Queen of Earth is the scariest movie of the summer
Alex Ross Perry's claustrophobic drama follows Elisabeth Moss through a bottomless downward spiral
The scariest movie I've seen this year is Alex Ross Perry's strange, mesmerizing Queen of Earth. Essentially a two-hander, Queen of Earth follows Catherine (Elisabeth Moss) and Ginny (Katherine Waterston) as they spend a week at a cabin owned by Ginny's wealthy parents. In flashbacks, we see that they took the same trip a year earlier, though Catherine brought a boyfriend. This year, the boyfriend is gone, and Catherine is struggling. Some of her problems are understandable: grief over the end of her relationship and the death of her father. Others are stranger — like, say, her complaints that her bones are constantly grinding under her skin.
Perry often shoots his actresses in close-up, but in Queen of Earth, the effect doesn't lead to intimacy — it leads to claustrophobia. The film begins with a showstopper of a scene in which Catherine sobs and snarls her way through a nasty breakup. (When I first saw the film at BAM Cinemafest in June, I was convinced there was something wrong with the sound mix. When I saw it again, I realized the scene was supposed to be that abrasive and ear-splitting.)
After that bleak opener, Catherine and Ginny arrive at the cabin, and basically don't leave it, allowing the the film to cultivate a constant, creeping dread. Queen of Earth is scary because it doesn't give you the comfort of knowing what the rules are. The cabin is all angles, with a wide-open floor plan making actual privacy a virtual impossibility. We don't even really know why Catherine and Ginny are friends; they don't particularly seem to like or trust each other (though they share a low-key rapport that hints at a relationship spread over many years). And while time clearly progresses in the film — each passing day is noted with a title card akin to the ones in The Shining, and the parallel can't be unintentional — the days themselves are poisonously languorous. Queen of Earth hops madly from scene to scene, with little indication of how many hours have passed between, or what the characters have been doing in the interim.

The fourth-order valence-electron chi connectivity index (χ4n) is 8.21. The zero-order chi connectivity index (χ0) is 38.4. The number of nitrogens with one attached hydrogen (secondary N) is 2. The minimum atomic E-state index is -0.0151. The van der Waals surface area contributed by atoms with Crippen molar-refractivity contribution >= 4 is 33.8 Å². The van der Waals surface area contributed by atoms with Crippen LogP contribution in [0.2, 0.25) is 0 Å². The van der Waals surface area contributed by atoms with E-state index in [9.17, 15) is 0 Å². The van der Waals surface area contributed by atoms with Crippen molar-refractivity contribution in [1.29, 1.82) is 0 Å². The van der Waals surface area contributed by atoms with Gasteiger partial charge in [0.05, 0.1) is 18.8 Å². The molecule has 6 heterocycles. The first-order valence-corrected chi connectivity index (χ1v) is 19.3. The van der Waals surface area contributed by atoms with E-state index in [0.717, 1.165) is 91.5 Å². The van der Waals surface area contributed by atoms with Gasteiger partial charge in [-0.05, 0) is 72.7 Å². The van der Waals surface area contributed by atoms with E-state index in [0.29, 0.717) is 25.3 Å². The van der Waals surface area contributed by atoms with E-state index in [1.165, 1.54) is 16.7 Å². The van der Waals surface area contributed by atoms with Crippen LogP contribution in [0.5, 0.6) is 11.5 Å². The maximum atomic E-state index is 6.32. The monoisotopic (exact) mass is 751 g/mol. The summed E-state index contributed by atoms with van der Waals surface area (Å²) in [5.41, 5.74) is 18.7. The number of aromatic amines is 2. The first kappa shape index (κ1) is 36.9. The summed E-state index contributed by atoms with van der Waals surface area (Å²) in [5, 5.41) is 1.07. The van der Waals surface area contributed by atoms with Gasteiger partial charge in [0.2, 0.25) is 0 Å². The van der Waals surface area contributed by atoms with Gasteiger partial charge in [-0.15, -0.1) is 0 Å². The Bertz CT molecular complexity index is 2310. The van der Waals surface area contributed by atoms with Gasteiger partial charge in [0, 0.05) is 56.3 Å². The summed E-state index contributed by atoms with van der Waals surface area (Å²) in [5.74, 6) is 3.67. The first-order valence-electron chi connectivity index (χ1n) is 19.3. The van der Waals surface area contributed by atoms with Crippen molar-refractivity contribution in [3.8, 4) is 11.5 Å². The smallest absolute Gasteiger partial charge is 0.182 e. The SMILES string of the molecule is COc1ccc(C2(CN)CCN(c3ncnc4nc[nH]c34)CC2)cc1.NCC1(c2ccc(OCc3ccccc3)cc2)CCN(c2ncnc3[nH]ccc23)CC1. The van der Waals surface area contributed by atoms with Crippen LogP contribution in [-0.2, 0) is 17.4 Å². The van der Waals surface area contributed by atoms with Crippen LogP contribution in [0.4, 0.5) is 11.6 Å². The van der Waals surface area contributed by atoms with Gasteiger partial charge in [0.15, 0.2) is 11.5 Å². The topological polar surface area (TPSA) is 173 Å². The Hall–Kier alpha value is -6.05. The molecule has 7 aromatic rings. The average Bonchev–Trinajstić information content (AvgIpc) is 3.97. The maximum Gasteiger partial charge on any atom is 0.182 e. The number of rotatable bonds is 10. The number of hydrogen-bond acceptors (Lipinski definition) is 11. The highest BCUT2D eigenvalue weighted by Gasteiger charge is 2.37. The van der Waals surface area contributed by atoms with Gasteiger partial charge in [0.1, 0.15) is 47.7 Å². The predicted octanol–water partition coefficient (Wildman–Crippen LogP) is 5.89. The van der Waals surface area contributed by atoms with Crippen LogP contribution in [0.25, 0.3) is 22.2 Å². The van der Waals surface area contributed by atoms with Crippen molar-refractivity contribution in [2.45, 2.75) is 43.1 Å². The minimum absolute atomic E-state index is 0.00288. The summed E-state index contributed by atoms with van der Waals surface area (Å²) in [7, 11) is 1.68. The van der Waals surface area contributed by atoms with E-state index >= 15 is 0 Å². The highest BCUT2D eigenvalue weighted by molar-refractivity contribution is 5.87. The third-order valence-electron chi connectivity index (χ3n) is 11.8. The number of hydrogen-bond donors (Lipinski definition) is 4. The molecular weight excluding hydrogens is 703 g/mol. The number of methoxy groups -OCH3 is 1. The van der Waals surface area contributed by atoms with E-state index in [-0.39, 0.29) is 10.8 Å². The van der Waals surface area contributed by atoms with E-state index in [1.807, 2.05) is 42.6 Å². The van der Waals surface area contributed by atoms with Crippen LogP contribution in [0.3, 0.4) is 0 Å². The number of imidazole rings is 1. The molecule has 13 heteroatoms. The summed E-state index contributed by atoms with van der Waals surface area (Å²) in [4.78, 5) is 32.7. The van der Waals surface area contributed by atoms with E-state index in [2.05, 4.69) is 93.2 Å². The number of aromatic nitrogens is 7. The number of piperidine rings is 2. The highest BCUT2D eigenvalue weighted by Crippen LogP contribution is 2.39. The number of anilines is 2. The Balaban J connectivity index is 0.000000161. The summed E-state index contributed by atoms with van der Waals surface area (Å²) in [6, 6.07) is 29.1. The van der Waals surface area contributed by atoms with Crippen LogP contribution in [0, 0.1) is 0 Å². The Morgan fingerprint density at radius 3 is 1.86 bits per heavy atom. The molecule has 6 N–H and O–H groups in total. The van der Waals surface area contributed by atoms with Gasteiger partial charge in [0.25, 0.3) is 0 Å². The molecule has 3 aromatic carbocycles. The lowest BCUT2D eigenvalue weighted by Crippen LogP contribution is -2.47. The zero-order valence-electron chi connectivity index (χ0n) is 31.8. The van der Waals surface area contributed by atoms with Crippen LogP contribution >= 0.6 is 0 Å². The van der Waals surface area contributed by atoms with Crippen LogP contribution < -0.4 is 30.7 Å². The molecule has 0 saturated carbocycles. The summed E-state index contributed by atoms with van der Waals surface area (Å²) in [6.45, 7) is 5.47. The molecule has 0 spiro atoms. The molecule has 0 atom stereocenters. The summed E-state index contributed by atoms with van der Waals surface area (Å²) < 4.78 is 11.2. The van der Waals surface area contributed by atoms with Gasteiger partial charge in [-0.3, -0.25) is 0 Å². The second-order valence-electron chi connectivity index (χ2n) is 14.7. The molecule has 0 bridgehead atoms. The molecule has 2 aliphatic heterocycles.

Most of all, it's impossible to pin down what's actually going on in either character's head. Though they spend much of their time openly hashing over their thoughts and problems, Catherine and Ginny remain unknowable; though something is clearly wrong, it's unclear just how bad things could get, or how dire the consequences would be if the prevailing passive-aggression curdled into aggression. As Ginny, Waterston keeps her cards close to her chest, vacillating between concern, callousness, and menace. As Catherine, Moss proves herself once again to be one of this generation's truly brilliant actresses, reaching emotional depths that evoke both pity and terror.
After a couple of promising indie features, Alex Ross Perry broke out with last year's terrific Listen Up Philip, a comedy so black it often tipped into drama. The most satisfying arc in Listen Up Philip belonged to Ashley, also played by Elisabeth Moss, who mourned her sudden breakup from the title character in all the usual ways — flirting with a sleazy stranger at a bar, grabbing lunch with an old flame, adopting a cat — before recovering her sense of agency and moving on.
Queen of Earth's Catherine is a totally different character than Listen Up Philip's Ashley, but the films are particularly fascinating in tandem. (Queen of Earth even includes an easter egg that implies, meaningfully or not, that the two movies take place in the same universe.) Listen Up Philip follows a woman who overcomes the trauma of a breakup to become a stronger, more fulfilled version of herself; Queen of Earth follows a woman whose breakup is the inciting incident for a swift and unsettling mental deterioration.
"I think there comes a point where it becomes your own responsibility to remove yourself from the situation that is clearly making you unhappy," Elisabeth Moss said in an interview with The Week pegged to Listen Up Philip. But Queen of Earth implies a darker moral than that. "You can get out of someone else's cycle." reflects Ginny. "But you can't get out of your own."
Queen of Earth opens in select theaters on Friday. It is also available for rental on video-on-demand right now.